In an example embodiment, an EDCA contention access mechanism may use EDCA (QoS) parameters that allow for prioritization of traffic. For example, EDCA parameters such as the contention window and backoff time may be adjusted to change the probability of gaining medium access to favor higher priority classes of traffic. In an example embodiment, eight user priority levels may be available, although any number can be chosen.
    TABLE 1
    Access Category
    User Priority (UP) (AC) Designation
    2 0 Best Effort
    1 0 Best Effort
    0 0 Best Effort
    3 1 Video Probe
    4 2 Video
    5 2 Video
    6 3 Voice
    7 3 Voice
  • [0028]
    Table 1 illustrates an example of how eight user priority (UP) levels may be mapped to four access categories (ACs). This is merely one example, and the disclosure is not limited thereto. Many other mappings or relationships between UP levels and ACs may be used. In this example, higher priority traffic may map to a higher AC.
  • [0029]
    FIG. 2 is a block diagram of an example queue architecture that may be used in a Mesh Point or other wireless node according to an example embodiment. Each user priority (UP) may be mapped to an access category, such as AC0, AC1, AC2, AC3. As shown in FIG. 2, each AC may correspond to one of four transmit queues. For example, as shown in FIG. 2, AC0 may correspond to transmit queue 204, while AC3 may correspond to transmit queue 206, etc. In an example embodiment, each transmit queue may provide frames to an independent channel access function, each of which may implement a channel access function. When frames are available in multiple transmit queues, a scheduler 210 resolves these (virtual) collisions between frames from different queues by granting the transmission opportunity (TXOP) to the highest priority.
  • [0030]
    In this example embodiment shown in FIG. 2, a set of QoS parameters is provided for channel access and includes specific parameters for each AC. According to an example embodiment, these QoS parameters may include: CWmin[AC], which is the minimum contention window for the AC, the CWmax[AC], the AIFSN[AC] which is the arbitration inter-frame spacing for the AC, the TXOPLimit[AC] which defines the length of the TXOP a wireless node is granted, MSDULifetime[AC] which defines the maximum time the MSDU or its fragments are tried to deliver to the recipient, and the ACM bit[AC] which indicates whether access control is mandatory for the specified AC. Another QoS parameter may also be included, the GrantedMediumlifetime[AC], which indicates the granted lifetime for a medium access for the wireless node using specific AC. Therefore, once the admission control is used for a specific AC, which can be indicated e.g. using the ACM bit[AC], the GrantedMediumlifetime[AC] parameter defines the maximum amount of time for an AC which is applied admission control to. The parameter, therefore, enables the control of the amount of time consumed by a certain AC traffic from the resources of the MP and the wireless medium.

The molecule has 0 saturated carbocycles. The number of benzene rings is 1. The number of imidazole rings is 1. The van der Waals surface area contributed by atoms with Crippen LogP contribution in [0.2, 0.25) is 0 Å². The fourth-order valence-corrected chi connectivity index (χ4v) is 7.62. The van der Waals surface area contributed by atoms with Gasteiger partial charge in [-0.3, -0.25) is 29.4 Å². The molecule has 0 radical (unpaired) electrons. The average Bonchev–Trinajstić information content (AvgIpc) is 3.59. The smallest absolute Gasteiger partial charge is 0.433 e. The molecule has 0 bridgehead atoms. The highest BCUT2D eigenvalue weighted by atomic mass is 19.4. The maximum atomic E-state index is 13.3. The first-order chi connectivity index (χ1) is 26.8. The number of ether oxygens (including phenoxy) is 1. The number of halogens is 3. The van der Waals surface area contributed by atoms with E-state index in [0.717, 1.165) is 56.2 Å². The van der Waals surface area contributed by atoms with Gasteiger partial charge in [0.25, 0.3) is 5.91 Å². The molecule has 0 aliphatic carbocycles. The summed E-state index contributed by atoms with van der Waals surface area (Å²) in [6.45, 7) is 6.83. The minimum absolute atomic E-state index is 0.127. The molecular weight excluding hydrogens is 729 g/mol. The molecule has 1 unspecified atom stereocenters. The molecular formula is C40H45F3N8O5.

• [0031]
    As noted, these QoS parameters may be defined per AC. For example, as part of this set of QoS parameters, AC1 includes the parameters AIFSN1, CWmin1, CWmax1, and AC2 includes the parameters AIFSN2, CWmin2, CWmax2, etc. The QoS parameters may be set up to favor higher priority frames, e.g., to favor or give priority to frames in higher ACs. These are just some example QoS parameters, and the disclosure is not limited thereto.
  • [0032]
    According to an example embodiment, the QoS parameters may be stored at each MP or Station. MPs or Access Points may transmit the QoS parameters to other MPs or stations as part of their beacon. In an example embodiment, a beacon message may be a management or control message transmitted by a mesh point that provides information about the transmitting MP and/or enables other wireless stations or MPs to establish communications with the MP, although the disclosure is not limited thereto. Also, the QoS parameters may also be sent in Probe (or Association) messages and in Re-Association messages through which a MP or station establishes communication with a MP.